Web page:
Indeed, “Livid” was originally conceived as an English language picture and was also even initially slated to be shot in the UK. The distinctive Celtic history of the Brittany region helps retain something of that brooding, wistfully melancholy ‘English’ ambience, which is still very much detectable in the landscape superbly foregrounded here during the initial opening act, even though the original scripted location was changed once the project became an all French production. The film is slim on plotting, Maury and Bustillo apparently favouring the simple beginning-middle-and-end three act structure, developing audience identification with the young Scarlett Johansson lookalike cast in the lead role during the scene-setting opening, before a middle-act storyline evolves to take its cue from the “A Drop of Water” segment in Mario Bava’s “Black Sabbath”, when Lucie’s goonish boyfriend and his personality-light pal greedily go meddling in areas which are not of their concern, all for some ill-defined ‘treasure’ of a reward.
Lucie’s reasons for going along with this petty larceny, which involve her troubled connection to and ambivalent feelings towards her deceased mother who committed suicide (Béatrice Dalle -- seen in two blink-and-you-miss-them cameo appearances) and her estrangement from her father (Loïc Berthezene), provide the emotional core which allows us to forgive her this trespass, while the dark, fantastical sights of strangeness and horror she and her friends fall prey to in the mysterious chateau, culminate in a psychic flashback sequence which provides an outlandish fairy tale metonymy for Lucie’s own situation regarding her continuing unhealthy relationship with her dead mother, when the younger Deborah Jessel’s even-more-unusual parenting methods are examined with regard to her apparently vampiric offspring Anna (Chloé Marcq), in what becomes one of the centrepieces of the film.
The name of the movie’s diabolical mother figure is a sure fire reference to one of Maury and Bustillo’s favourite films: “The Innocents” -- Jack Cardiff’s 1961 adaptation of Henry James’s novella “The Turn of the Screw”, which combines the Christian name of the film adaptation’s star, Deborah Kerr, with the surname of both the film and the novella’s very own ‘woman in black’ -- the spectral former governess-turned-haunting presence, Miss Jessel. But Lucie’s discovery of Jessel’s certificate of graduation from a certain Tanzakademie in Freiberg, Germany soon clues the knowledgeable viewer in on the primary inspiration for this infestation of balletic, tutu-toting kiddie vampires and their witch-like overseer-cum-ballet instructor: Marie-Claude Pietragalla’s compelling portrayal of the movie’s central mother-monster strongly evokes Alida Valli in her role of the disciplinarian Miss Tanner from Dario Argento’s “Suspiria”, just to drum an obvious connection home even more forcefully (the real-life dancer and choreographer-turned-actress also looks the spit of Béatrice Dalle, bringing further resonance to the theme). The final act of the movie is where the real ‘treasure’ lies for the lover of European Gothic: clockwork animal automata arranged around a child’s toy tea-table which come to seem more life-like than they really should in their quaint repose; blood-drenched vampire-like child ballet dancers in white; and a mummified Anna -- positioned as a life-sized music box figurine in an otherwise unfurnished room -- are just a few of the discoveries which both enchant and disturb the viewer in equal measure with their superbly rendered allusions to Freud’s concept of the uncanny as it relates to the depiction of the familiar rendered in an unfamiliar context -- such as dolls or machines that appear creepily life-like, or indeed animate beings that begin to seem more and more like mere objects. Argento’s fixation with evil, possessive and corrupting mothers is a central motif too, yet the film is emboldened with a quartet of strong female archetypes (Coulloud, Pietragalla, Catherine Jacob and Chloé Marcq) each battling the other for dominance in a faintly sketched plot (another way in which the film echoes “Suspiria” is the casual disregard for neatly tying up any of its narrative trails) which references the transmigration of souls and lays clumsy precedence early on for a certain important feature of later events, when it is mentioned that Lucie happens to have the eye condition Heterochromia (or varying coloured irises).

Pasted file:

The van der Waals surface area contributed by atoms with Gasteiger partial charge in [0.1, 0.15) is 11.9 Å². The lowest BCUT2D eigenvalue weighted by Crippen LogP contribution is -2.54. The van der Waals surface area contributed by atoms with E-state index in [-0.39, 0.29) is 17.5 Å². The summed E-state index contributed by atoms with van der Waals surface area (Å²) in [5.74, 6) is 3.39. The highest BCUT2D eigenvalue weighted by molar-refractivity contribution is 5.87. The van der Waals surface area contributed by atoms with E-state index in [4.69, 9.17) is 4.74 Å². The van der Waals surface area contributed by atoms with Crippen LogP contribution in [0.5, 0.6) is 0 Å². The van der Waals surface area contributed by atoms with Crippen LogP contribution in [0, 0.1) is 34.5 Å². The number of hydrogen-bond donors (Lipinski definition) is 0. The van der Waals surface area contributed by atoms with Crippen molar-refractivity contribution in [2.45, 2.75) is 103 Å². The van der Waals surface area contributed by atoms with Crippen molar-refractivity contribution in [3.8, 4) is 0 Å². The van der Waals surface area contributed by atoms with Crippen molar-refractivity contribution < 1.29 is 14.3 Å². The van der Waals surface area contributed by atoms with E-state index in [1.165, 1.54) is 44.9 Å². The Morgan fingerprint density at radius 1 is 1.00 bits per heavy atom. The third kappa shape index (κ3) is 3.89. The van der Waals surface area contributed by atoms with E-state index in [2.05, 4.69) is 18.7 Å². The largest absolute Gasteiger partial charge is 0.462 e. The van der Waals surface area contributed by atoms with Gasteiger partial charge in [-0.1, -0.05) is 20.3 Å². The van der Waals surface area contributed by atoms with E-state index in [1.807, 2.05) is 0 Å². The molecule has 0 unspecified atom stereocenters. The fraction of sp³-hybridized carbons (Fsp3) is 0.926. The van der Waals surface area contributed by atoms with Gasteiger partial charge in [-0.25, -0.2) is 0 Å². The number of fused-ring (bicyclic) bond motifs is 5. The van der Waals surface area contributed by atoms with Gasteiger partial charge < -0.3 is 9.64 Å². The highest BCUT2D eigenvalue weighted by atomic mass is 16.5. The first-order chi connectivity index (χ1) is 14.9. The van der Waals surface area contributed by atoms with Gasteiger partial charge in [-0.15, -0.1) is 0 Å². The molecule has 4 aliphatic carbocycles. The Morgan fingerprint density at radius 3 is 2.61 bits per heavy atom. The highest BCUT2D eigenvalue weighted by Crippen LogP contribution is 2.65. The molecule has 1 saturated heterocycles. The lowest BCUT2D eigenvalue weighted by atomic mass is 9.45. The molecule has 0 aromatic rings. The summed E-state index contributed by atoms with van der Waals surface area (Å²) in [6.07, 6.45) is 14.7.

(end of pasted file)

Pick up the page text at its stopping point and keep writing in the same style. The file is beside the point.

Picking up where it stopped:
The film is indeed an atmospheric oddity, full of arresting images -- but that’s not to say that there isn’t also plenty of the red stuff visible in the latter stages of this film as well, and Maury and Bustillo even cheekily reference their own gory debut by making a pair of oversized scissors the weapon of choice for one brutal throat stabbing sequence which crops up late in the movie; there is also a smidgen of gross torture porn-style imagery (of a type) still included even here, but it now serves a much more surreal and hallucinatory purpose and is allied to the kind of unsettling, phantasmagorically dark, Brothers Grimm fairy tale imagery that still makes a film like “Suspiria” so appealing even today. The nicely photographed (by Laurent Bares) 2.35:1 framing looks fabulous in flawless HD and the region B platter comes with a strong DTS 5.1 HD Master and stereo mix. Extras are disappointingly minor but during the five minute interview with writer/directing team Julien Maury and Alexandre Bustillo, we learn that they still consider “Suspiria” to be ‘the perfect film’. There are other equally brief interviews with stars Marie-Claude Pietragalia, Catherine Jacob, and Félix Moati & Jérémy Kapone (the latter two interviewed together). There’s a tantalising trailer and, finally, 17 minutes of raw behind-the-scenes footage from the set which demonstrates the duo’s relaxed working method as they run through several scenes with the cast.
“Livid” is a gorgeously sumptuous-looking piece of Gothic fantasy horror, conjured up on a tiny budget but rarely showing it (apart from some slightly dodgy CGI near the end): it’s extremely likable as a visual spectacle and will certainly draw in those who appreciate the aesthetically more challenging end of the horror market, even if its story is slight and it takes a while to get going with it. Good performances from the female members of cast, old and young alike, helps considerably to paper over the hazy points of the narrative with some strong emotional glue. Well worth tracking down.